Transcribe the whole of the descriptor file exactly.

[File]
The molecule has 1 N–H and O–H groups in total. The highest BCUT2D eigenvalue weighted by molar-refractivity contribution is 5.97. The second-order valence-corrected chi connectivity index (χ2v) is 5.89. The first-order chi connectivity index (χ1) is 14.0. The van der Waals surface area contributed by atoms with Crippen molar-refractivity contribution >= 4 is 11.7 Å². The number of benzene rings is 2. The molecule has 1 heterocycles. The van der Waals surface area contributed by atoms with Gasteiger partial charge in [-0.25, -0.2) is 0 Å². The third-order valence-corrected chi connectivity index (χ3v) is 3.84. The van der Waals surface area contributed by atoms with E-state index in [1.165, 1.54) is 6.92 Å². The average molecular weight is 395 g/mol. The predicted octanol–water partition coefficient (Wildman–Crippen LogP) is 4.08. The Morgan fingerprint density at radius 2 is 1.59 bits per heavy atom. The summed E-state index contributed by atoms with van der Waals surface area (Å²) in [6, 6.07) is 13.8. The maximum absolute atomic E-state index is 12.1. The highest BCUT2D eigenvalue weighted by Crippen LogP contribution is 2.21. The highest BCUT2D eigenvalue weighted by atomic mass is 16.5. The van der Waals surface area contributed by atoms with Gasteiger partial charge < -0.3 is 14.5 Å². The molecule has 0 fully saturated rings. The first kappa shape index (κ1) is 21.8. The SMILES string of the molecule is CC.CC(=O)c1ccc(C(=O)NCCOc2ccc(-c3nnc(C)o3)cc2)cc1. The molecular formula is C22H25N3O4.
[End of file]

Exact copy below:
The molecule has 1 N–H and O–H groups in total. The highest BCUT2D eigenvalue weighted by molar-refractivity contribution is 5.97. The second-order valence-corrected chi connectivity index (χ2v) is 5.89. The first-order chi connectivity index (χ1) is 14.0. The van der Waals surface area contributed by atoms with Crippen molar-refractivity contribution >= 4 is 11.7 Å². The number of benzene rings is 2. The molecule has 1 heterocycles. The van der Waals surface area contributed by atoms with Gasteiger partial charge in [-0.25, -0.2) is 0 Å². The third-order valence-corrected chi connectivity index (χ3v) is 3.84. The van der Waals surface area contributed by atoms with E-state index in [1.165, 1.54) is 6.92 Å². The average molecular weight is 395 g/mol. The predicted octanol–water partition coefficient (Wildman–Crippen LogP) is 4.08. The Morgan fingerprint density at radius 2 is 1.59 bits per heavy atom. The summed E-state index contributed by atoms with van der Waals surface area (Å²) in [6, 6.07) is 13.8. The maximum absolute atomic E-state index is 12.1. The highest BCUT2D eigenvalue weighted by Crippen LogP contribution is 2.21. The highest BCUT2D eigenvalue weighted by atomic mass is 16.5. The van der Waals surface area contributed by atoms with Gasteiger partial charge < -0.3 is 14.5 Å². The molecule has 0 fully saturated rings. The first kappa shape index (κ1) is 21.8. The SMILES string of the molecule is CC.CC(=O)c1ccc(C(=O)NCCOc2ccc(-c3nnc(C)o3)cc2)cc1. The molecular formula is C22H25N3O4.